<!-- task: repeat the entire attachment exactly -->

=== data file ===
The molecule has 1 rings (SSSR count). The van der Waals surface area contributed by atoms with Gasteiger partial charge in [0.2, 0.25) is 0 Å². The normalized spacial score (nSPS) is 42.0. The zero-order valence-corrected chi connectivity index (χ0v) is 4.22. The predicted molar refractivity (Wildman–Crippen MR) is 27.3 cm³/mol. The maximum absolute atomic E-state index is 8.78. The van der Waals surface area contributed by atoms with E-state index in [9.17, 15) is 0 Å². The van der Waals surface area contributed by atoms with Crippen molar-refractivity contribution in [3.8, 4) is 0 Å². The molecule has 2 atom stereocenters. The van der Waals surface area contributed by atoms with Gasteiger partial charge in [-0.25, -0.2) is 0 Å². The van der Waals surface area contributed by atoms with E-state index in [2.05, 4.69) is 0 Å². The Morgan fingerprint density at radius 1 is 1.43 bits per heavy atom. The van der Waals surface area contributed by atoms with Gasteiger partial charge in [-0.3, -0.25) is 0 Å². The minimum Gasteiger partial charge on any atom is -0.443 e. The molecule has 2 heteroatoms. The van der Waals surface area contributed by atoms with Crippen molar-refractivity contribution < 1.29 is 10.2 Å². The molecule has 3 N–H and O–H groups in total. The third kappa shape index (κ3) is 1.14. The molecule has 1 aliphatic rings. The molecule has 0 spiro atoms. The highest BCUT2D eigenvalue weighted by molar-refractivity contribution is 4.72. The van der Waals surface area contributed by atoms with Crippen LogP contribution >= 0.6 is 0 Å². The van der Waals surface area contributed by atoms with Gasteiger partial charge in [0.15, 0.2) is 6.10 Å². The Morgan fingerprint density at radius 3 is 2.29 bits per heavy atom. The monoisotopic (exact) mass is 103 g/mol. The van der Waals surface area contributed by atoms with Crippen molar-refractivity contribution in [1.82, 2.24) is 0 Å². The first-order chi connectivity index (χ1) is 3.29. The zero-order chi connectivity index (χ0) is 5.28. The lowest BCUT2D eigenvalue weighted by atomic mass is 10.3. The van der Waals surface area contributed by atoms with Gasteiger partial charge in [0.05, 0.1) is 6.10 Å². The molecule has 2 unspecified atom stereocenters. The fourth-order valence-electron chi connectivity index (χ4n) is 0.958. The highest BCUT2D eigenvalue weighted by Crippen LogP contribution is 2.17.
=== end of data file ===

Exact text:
The molecule has 1 rings (SSSR count). The van der Waals surface area contributed by atoms with Gasteiger partial charge in [0.2, 0.25) is 0 Å². The normalized spacial score (nSPS) is 42.0. The zero-order valence-corrected chi connectivity index (χ0v) is 4.22. The predicted molar refractivity (Wildman–Crippen MR) is 27.3 cm³/mol. The maximum absolute atomic E-state index is 8.78. The van der Waals surface area contributed by atoms with E-state index in [9.17, 15) is 0 Å². The van der Waals surface area contributed by atoms with Crippen molar-refractivity contribution in [3.8, 4) is 0 Å². The molecule has 2 atom stereocenters. The van der Waals surface area contributed by atoms with Gasteiger partial charge in [-0.25, -0.2) is 0 Å². The van der Waals surface area contributed by atoms with E-state index in [2.05, 4.69) is 0 Å². The Morgan fingerprint density at radius 1 is 1.43 bits per heavy atom. The van der Waals surface area contributed by atoms with Gasteiger partial charge in [-0.3, -0.25) is 0 Å². The minimum Gasteiger partial charge on any atom is -0.443 e. The molecule has 2 heteroatoms. The van der Waals surface area contributed by atoms with Crippen molar-refractivity contribution < 1.29 is 10.2 Å². The molecule has 3 N–H and O–H groups in total. The third kappa shape index (κ3) is 1.14. The molecule has 1 aliphatic rings. The molecule has 0 spiro atoms. The highest BCUT2D eigenvalue weighted by molar-refractivity contribution is 4.72. The van der Waals surface area contributed by atoms with Crippen LogP contribution >= 0.6 is 0 Å². The van der Waals surface area contributed by atoms with Gasteiger partial charge in [0.15, 0.2) is 6.10 Å². The Morgan fingerprint density at radius 3 is 2.29 bits per heavy atom. The monoisotopic (exact) mass is 103 g/mol. The van der Waals surface area contributed by atoms with Crippen molar-refractivity contribution in [1.82, 2.24) is 0 Å². The first-order chi connectivity index (χ1) is 3.29. The zero-order chi connectivity index (χ0) is 5.28. The lowest BCUT2D eigenvalue weighted by atomic mass is 10.3. The van der Waals surface area contributed by atoms with Gasteiger partial charge in [0.05, 0.1) is 6.10 Å². The molecule has 2 unspecified atom stereocenters. The fourth-order valence-electron chi connectivity index (χ4n) is 0.958. The highest BCUT2D eigenvalue weighted by Crippen LogP contribution is 2.17.